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Holding the line: Property rights and public lands

Holding the line

“The best thing we have learned from nearly five hundred years of contact with the American wilderness is restraint, the willingness to stay our hand; to visit such places for our souls’ good…”     ~ Wallace Stenger

Teddy Roosevelt and America’s first Forester, Gifford Pinchot, believed that conservation was a cause vital to the United States’ remaining a land of equals. Acting on that belief, they did the unthinkable – they set aside large swaths of the American landscape as public land, designating National Parks, wilderness areas, and wildlife refuges, thus protecting both land and resources from the rich and powerful, the industrialists and capitalists who would “not leave the land as it is, who would only mar it.”

It was anathema to their class and status, both coming from wealthy and privileged Eastern families. The issue wasn’t necessarily class warfare; however; and it wasn’t just a battle for land or money, though those certainly played a part. It was a battle between two different mentalities sprouting from the same root that came to a head over deeply held yet conflicting American principles: the right to property and the right to liberty.

In order to have true liberty, or free-will, one must be on equal footing with everyone else. Inequality diminishes liberty. If one’s right to vote is contingent on owning property and there are laws that say certain groups cannot own property, then those groups are not on equal footing with their fellow countrymen and hence their free-will, or liberty, is hindered. This is an example of unequal treatment under the law in that some are granted privileges while others are excluded from them.

Equality is inherently an issue of access: access to an education, to vote, to own property, to employment, to knowledge and information, to the internet, to medical care, etc. The list goes on and on. Not having access to any of these leaves people in the dark ages.

Unfortunately the principle of property rights has been used as a tool to deny access to others for centuries and its use for those ends is still pursued today. The thing to understand about owning property; however, and this must be emphasized, is that property rights imply the freedom to act. Having title to property amounts to legal proof of ownership; property rights, on the other hand, amount to the owner’s possession of rights to perform certain physical actions on that property (1). In other words, property rights allow or restrict actions depending on whether you are the owner or guest of the property.

When public lands were created and given to the American people, what we got possession of was not the physical land, but the rights to perform certain actions on those lands. We were given access and equal footing with everyone else who was given those rights. It was a radical idea that rivals colonial America’s win against Britain for most unbelievable success story in American history.

But success can be short lived. The same forces working against Roosevelt and Pinchot are alive and well today. The same mentality is trying to take our property rights away, be it to the states, industry, or private citizens. The people pushing this agenda are not only trying to take public lands, they are trying to wrestle away our possession of property rights, and thus access and freedom to perform physical actions on those lands. If they succeed we will lose more than the ability to hunt and fish, to hike and bike, to backpack and kayak; we will cease to be a nation of equals and this is why:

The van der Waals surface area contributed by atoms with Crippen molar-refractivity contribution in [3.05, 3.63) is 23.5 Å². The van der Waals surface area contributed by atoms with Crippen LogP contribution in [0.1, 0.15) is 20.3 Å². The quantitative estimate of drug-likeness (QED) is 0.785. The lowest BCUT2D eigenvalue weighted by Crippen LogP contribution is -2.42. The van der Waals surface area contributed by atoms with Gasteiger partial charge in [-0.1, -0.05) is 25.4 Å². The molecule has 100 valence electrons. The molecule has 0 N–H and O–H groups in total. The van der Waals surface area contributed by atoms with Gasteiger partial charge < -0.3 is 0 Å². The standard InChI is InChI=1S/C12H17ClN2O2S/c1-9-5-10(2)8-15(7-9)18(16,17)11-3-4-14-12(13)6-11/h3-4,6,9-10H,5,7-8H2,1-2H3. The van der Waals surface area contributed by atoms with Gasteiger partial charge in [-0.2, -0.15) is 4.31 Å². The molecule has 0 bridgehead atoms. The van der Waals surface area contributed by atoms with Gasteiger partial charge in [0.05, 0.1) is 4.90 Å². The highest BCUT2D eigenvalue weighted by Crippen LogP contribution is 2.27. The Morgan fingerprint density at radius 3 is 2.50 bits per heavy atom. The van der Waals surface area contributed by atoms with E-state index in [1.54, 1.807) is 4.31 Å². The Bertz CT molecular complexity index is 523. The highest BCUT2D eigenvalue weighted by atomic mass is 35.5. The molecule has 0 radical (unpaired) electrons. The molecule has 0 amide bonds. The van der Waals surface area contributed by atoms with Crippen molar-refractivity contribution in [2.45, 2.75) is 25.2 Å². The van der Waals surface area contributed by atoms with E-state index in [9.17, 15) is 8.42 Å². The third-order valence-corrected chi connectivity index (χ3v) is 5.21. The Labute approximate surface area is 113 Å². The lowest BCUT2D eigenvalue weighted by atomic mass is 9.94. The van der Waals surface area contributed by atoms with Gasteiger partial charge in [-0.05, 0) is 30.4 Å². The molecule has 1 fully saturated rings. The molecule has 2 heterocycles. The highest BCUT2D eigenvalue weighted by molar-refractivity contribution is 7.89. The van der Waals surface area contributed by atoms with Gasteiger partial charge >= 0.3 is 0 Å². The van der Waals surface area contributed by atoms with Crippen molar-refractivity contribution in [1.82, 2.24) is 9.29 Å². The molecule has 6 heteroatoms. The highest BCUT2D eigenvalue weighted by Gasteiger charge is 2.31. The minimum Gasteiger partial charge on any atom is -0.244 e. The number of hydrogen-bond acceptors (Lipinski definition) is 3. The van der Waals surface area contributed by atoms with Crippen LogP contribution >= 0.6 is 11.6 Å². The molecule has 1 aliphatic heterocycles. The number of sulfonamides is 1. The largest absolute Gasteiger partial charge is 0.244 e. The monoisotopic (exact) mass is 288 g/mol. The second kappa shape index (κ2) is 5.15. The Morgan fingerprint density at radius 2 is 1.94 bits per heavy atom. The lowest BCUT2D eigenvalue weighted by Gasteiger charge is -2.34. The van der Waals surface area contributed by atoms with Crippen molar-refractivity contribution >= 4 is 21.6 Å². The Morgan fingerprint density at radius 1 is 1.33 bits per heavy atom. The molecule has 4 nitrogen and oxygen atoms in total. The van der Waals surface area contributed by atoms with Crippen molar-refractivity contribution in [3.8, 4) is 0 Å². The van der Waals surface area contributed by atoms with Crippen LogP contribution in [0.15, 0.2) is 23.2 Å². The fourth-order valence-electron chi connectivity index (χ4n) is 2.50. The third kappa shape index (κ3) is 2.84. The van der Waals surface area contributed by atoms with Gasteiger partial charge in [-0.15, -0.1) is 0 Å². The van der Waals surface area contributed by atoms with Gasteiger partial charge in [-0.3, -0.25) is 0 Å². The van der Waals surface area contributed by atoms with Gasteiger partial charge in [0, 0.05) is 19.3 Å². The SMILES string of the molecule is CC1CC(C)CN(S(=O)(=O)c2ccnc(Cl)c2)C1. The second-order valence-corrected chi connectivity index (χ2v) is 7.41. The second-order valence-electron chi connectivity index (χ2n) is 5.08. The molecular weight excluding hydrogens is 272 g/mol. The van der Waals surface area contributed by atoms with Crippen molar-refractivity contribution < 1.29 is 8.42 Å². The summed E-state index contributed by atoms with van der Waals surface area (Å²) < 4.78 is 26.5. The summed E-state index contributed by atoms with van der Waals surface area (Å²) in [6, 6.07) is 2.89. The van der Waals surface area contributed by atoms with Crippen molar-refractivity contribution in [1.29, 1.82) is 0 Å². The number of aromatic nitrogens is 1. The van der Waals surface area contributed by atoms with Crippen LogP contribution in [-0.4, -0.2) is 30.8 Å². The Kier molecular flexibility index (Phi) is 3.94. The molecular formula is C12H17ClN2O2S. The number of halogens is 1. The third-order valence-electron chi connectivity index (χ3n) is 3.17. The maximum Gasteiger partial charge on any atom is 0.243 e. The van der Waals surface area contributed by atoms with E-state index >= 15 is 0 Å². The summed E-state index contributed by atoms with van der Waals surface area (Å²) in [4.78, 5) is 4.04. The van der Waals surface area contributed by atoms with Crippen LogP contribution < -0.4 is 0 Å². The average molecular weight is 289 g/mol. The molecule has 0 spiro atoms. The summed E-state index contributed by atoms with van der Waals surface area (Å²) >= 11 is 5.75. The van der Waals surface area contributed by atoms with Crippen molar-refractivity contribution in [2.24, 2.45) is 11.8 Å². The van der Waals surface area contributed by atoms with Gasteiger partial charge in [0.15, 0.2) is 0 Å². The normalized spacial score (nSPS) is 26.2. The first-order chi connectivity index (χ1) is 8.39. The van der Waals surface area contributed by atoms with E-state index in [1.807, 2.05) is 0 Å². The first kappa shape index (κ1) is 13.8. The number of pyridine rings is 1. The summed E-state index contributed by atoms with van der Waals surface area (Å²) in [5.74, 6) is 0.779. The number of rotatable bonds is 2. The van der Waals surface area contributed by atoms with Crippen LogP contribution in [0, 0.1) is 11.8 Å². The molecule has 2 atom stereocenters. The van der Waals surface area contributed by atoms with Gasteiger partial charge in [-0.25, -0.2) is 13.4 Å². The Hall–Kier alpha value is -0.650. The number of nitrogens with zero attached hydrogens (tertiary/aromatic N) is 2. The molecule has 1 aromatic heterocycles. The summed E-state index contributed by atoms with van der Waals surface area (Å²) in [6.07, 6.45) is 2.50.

Not everyone will have access to the pristine, natural beauty found on public lands. Places outside the noise and clatter of cities with clean air and water; places of spiritual significance, solitude and space will belong only to those who have access to them. Our ability to escape to cool and quiet alpine air to heal from an angry and violent world or to walk in the footsteps of past generations in places unchanged for hundreds of years will be gone or off limits, open only to those with the money and property rights to be there.

It’s not a partisan issue, though it is the GOP pushing this agenda. If you don’t like the presidential candidates, remember what Teddy Roosevelt was able to do and imagine the opposite. Remember also that 80 percent of Congress is up for re-election. They control the purse strings that can fund or starve management of our lands, as well as the pen to pass laws that undermine or enhance our access to them.

Holding lands in trust for future generations was a great moral issue 100 years ago and it’s still a great moral issue today. Right now, even if we do not own a house, we have property rights to land that grants us access to engage in a host of physical activities where we can feel as at home in them as anyone else.

Most of our public lands exist in the West, and the West has always been synonymous with freedom – freedom to enter what the Irish officer in the British Army, William F. Butler described in 1872:

“The great ocean itself does not present more infinite variety than does this prairie-ocean of which we speak. In winter, a dazzling surface of purest snow; in early summer, a vast expanse of grass and pale pink roses, in autumn too often a wild sea of raging fire.

No ocean or water in the world can vie with its gorgeous sunsets, no solitude can equal the loneliness of a night-shadowed prairie; one feels the stillness, and hears the silence, the wail of the prowling wolf makes the voice of solitude audible, the stars look down through infinite silence upon a silence almost as intense. One saw here the world as it had taken shape and form from the hands of the creator.”

So long as the public keeps vigilant watch over the land, deep pockets of the powerful will not prevail. But keeping watch entails more than using the land for recreation, it presupposes a duty to act as sentries and guardians ready to sound the alarm when under attack. It would be a mistake to assume that our public lands and our access to them will always be there. Nothing in politics is written in stone. In this arena, those who care the most, win.